Lawyers and law firms increasingly have the concept of coaching on their radar screens, particularly as coaching continues to filter into the mainstream. Now that the concept is well-known, the next step is gaining familiarity with how coaching actually works, what topics may be addressed, and what the effects may be over a given period of time. The ABA Journal has stepped up to offer case studies, in which it matched 3 lawyer clients (selected from more than 100 volunteers) with 3 coaches. The results offer tremendous insight into how a coaching relationship may function and the benefits that may result.
The ABA Journal offers three issues that stand between interested lawyers and coaching: uncertainty about what a coach might do for them, how to find the “right” coach, and how to find the time to engage in coaching. The three lawyers (Jamie Abrams, a 5th-year associate wanting to “sharpen her career management skills;” Larry Koch, a partner in practice for more than 25 years seeking to get more clients following the loss of a significant corporate client that was acquired by another company; and Frank Petrosino, a lawyer in practice for 9 years aiming to refine his area of practice) met with their coaches for one month, and the result are impressive.
The first lawyer/coach pair met by telephone two to five times a week. (By way of contrast, I talk with most clients twice a month, and almost never more than three times a month.) The engagement began with an assessment that helped the associate to identify her strengths and to facilitate her growth, particularly in delegating work. The lawyer said that working with a coach permitted her to reach for opportunities more effectively because she was prepared, and also that the coaching allowed her better to articulate her value to the firm and to develop practice goals for the next year.
The second pair spoke weekly for an hour at a time. The engagement began by defining the state of the lawyer’s practice, including naming his key clients and clients who hadn’t terminated the relationship but also hadn’t given him any work recently. The next step required evaluation of the lawyer’s current client relationships and how well they were functioning. Coach and lawyer also explored the lawyer’s comfort level in business development activities — avoiding the hard sell, for instance, preferring instead to continue an organic client development path by seeking new opportunities to help clients. These steps yielded a plan composed of practical goals (taking someone to lunch, for example) with deadlines. The lawyer’s summary of the coaching engagement: “I think most people need this type of assistance-someone to help them with planning, execution and accountability,” Koch says. “Especially with activities that don’t come naturally and for which you haven’t been trained. . . [It] made me think about other relationships, other possibilities-and then take a disciplined approach to it all.”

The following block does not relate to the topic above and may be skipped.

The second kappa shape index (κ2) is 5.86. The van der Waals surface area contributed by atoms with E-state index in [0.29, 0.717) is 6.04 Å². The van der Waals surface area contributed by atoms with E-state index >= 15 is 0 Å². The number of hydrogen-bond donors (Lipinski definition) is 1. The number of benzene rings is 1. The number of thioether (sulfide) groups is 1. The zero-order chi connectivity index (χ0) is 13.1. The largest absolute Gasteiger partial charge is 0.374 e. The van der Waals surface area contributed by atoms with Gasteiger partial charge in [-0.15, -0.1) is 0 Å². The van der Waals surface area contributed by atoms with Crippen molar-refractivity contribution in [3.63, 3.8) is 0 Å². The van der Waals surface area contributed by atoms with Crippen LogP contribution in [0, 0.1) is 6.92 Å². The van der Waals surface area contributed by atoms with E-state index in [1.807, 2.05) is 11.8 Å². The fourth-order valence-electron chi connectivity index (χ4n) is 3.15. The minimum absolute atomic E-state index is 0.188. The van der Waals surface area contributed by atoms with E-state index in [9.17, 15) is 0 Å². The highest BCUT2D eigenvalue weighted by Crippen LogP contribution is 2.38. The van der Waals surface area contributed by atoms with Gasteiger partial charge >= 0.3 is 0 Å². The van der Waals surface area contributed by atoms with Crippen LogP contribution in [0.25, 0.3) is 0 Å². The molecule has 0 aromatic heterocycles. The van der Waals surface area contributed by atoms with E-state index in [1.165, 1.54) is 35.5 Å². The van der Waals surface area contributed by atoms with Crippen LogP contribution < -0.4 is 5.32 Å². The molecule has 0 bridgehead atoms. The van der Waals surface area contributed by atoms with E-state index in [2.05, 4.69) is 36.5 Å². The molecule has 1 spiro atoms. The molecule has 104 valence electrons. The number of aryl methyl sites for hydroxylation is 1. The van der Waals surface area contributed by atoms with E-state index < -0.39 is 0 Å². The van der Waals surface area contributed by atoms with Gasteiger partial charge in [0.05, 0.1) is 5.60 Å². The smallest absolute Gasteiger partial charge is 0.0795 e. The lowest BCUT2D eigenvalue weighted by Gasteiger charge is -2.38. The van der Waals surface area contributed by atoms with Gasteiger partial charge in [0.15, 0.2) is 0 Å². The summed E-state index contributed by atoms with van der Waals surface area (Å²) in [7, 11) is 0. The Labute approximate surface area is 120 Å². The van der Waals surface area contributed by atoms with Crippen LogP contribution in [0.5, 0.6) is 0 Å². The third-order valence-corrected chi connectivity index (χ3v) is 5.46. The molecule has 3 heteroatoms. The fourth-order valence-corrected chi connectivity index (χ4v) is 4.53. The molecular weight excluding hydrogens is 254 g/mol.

Sharpening a practice area focus
The third lawyer wanted to “become the go-to lawyer for the Vermont hospitality industry.” During the five calls of this coaching engagement, the lawyer identified his areas of marketing strength, refined those to be maximally effective, gathered data on the target client market, developed support within his law firm for going after his target clients, and came up with a strategy for setting aside time to continue his efforts. Between the first and second calls, the lawyer arranged several lunch appointments and speaking engagements, and he even managed to sit in on a client’s management meeting. Reflecting on the coaching experience, the lawyer said, “Obviously I have a full plate at work that I need to get done, but David’s calls gave me motivation, encouragement and energy that maybe I wouldn’t have had if he wasn’t there cheering me on.”
It appears that each of the clients came into the engagement highly motivated and willing to make the effort necessary to see results. Although coaching engagements are occasionally as short as a month, they usually last in the 3-6 month range, and not infrequently they continue much longer. However, the ABA experiment is a terrific example of what can be accomplished even in a very short period of time. The unspoken question, of course, is whether any or all of these three lawyers would hire a coach on their own dime. I am admittedly biased — since I am a coach for lawyers and since I’ve also been a coaching client for my legal practice — but the lawyers’ comments suggest to me that they did find significant value.
Two questions that the ABA Journal story raised but didn’t address: how to find the “right” coach and how to make the time. Making the time does require commitment, of course, but I’ve found that the stronger the motivation to make a change, the more likely the lawyer will set aside time for coaching (and the related work) and hold that time sacred. The “right” coach will vary among clients, but I always suggest investigating a coach’s background, experience, and coach training; the next, and most important step, is talking with a coach to get a feel for the coach’s style and personality. Most coaches offer free consultations before beginning an engagement, since the “chemistry” is important.